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Thursday, June 9, 2016

Mary adorns her clients with her merits, assists them with her power, enlightens them with her light, and kindles them with her love. She imparts her virtues to them and becomes their security, their intercessor, and their all with Jesus.
St. Louis Grignion de Montfort (1673-1716AD)

Monday, June 6, 2016

Faith without works is dead James 2:24

True religion consists of these two elements: pious doctrines and virtuous actions. God does not accept doctrines apart from good works, nor are works, when divorced from godly doctrines, accepted by God. What does it profit a man to be an expert theologian if he is a shameless fornicator; or to be nobly self-controled, but an impious blasphemer?
St. Cyril of Jerusalem (315-386AD) on Faith and Works

How can a man say he believes in Christ if he doesn't do what Christ commanded him to do?St. Cyprian of Carthage (200-258AD) on Faith and Works

Wednesday, June 1, 2016

Saturday, May 7, 2016


 And the Lord will create, upon everyplace of Mount Sion and where He is called upon, a cloud  and a smoke and brightness of flaming fire in the night :for over all the glory shall be a protection.  And there shall be a tabernacle for a shade in the daytime from the heat, and for a security and covert from the whirlwind and from rain.         Isaias 4:5-6  
 File:Rembrandt - The Risen Christ Appearing to Mary Magdalen ...
The Risen Christ by Rembrandt

 No man’s life runs smoothly and unbrokenly.   To us all in God’s good time comes the constant interchange of light and shade, that perfects so well the great masterpiece we call our life. 
 Sorrow comes and joy rides close behind in the shadows.  Today we sit about our fireside and no darkness reigns in our little home, tomorrow the vacant chair tells once again its world-old story.  Life is a hard reality, at times a very hard reality, so hard that our poor hearts are affrighted at the gaunt vision of our own cheated dreams.   

 Childhood days pictured a fairyland where “grownups” moved and were wondrously happy, envied masters of themselves.  But childhood days have faded  into the misty past  and with them their fairyland and time has made life tell its own true changing story.  Grief has long since burdened our faltering hearts:  grief for those that are with us no more; grief for the living whose wayward lives make it hard to check the ever-rising prayer that God had deigned long since to call them to Himself; grief for our own sad mistakes that maybe line all too closely our waning days.

  But then as day drives back the night, joy, too has come:  the joy of well-merited success and the fullness of heart as we told our loved ones the long story of efforts crowned at last; the joy of father and mother as they watch their little ones growing into maturity, safe-shielded from the world’s  dark shafts;  the joy of holy men and women who have> prevented the sun with their cloistered rising to praise their God and labor all day in the classroom or at the bedside of the sick, teaching souls to love the God who made them.  

   Life has its sorrows and life has its joys, too, but its sorrows will be all too heavy and its joys will be tainted and unsanctified unless we bring them one and all to the foot of the altar.  There is the tabernacle for a shade in the daytime from the heat, the daytime of pleasure when all is well with us and we are prone to forget our God, and “for a security and covert from the whirlwind and from rain,” and the darkness of trial and overburdening grief.  To us the Prophet Balaam speaks in ways beyond his knowing:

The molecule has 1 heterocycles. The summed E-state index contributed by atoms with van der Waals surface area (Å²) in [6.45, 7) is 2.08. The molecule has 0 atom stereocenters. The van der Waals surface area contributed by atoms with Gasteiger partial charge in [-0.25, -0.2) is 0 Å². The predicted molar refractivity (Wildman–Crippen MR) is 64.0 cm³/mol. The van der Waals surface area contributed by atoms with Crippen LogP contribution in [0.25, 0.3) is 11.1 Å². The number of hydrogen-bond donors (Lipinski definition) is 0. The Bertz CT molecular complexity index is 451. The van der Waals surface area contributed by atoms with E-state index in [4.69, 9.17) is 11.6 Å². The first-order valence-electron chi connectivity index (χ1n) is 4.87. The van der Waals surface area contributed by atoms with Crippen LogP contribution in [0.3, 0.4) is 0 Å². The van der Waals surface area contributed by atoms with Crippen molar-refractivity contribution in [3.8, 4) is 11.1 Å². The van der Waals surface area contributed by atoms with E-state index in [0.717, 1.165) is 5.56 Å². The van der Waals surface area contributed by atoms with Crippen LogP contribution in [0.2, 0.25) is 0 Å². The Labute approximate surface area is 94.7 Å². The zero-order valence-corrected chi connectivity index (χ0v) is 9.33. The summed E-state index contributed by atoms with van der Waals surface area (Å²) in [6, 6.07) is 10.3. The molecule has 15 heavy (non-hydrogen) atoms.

“How beautiful are thy tabernacles, O Jacob, and thy tents, O Israel” – the tabernacles where Emmanuel dwells, the tents where the Son of Man lingers yet a while – “as woody  valleys, as watered  gardens near the rivers, as tabernacles which the Lord hath pitched, as cedars by the waterside”! 

 There is our good Master, Rabboni, waiting for us in the dawn light a He waited of old for Magdalene; listening for our footfall at eventide, even as He listened for the knocking of the sick and the halt at His humble home in Galilee.  He will be to us“a cloud by day and a smoke and brightness of flaming fire in the night,” ever guiding, ever leading us on unswervingly to our home beyond the grave. 

  Jesus, gentle Saviour, God of wondrous forethought for those You love, life is all too strange a problem for me to face alone. I need You for my guide, that I fail not in the dark and wander not in the noonday of my powers.  Be close to me, then, good Jesus, and leave me not alone.  I know You do not, but what I mean is, make me know, make me remember that You are with me always.  When the sun of life shines full, make me mindful of You, the Man of Sorrows, “who having joy set before Him endured the Cross, despising the shame” and when the night of grief steals from us the light we love  , let me remember that this  everyone is sure of that worshippeth Thee, that his life, if it be under trial, shall be crowned: and if it be under tribulation, it shall be delivered: and if it be under correction, it shall be allowed to come to mercy.  For Thou art not delighted in our being lost: because after a storm Thou makest a calm and after tears and weeping Thou pourest in joyfulness” 

 When all the world is comfortless,  And wrapped in gloom as black as night.  Remind me, Lord in my distress One spot on earth is always bright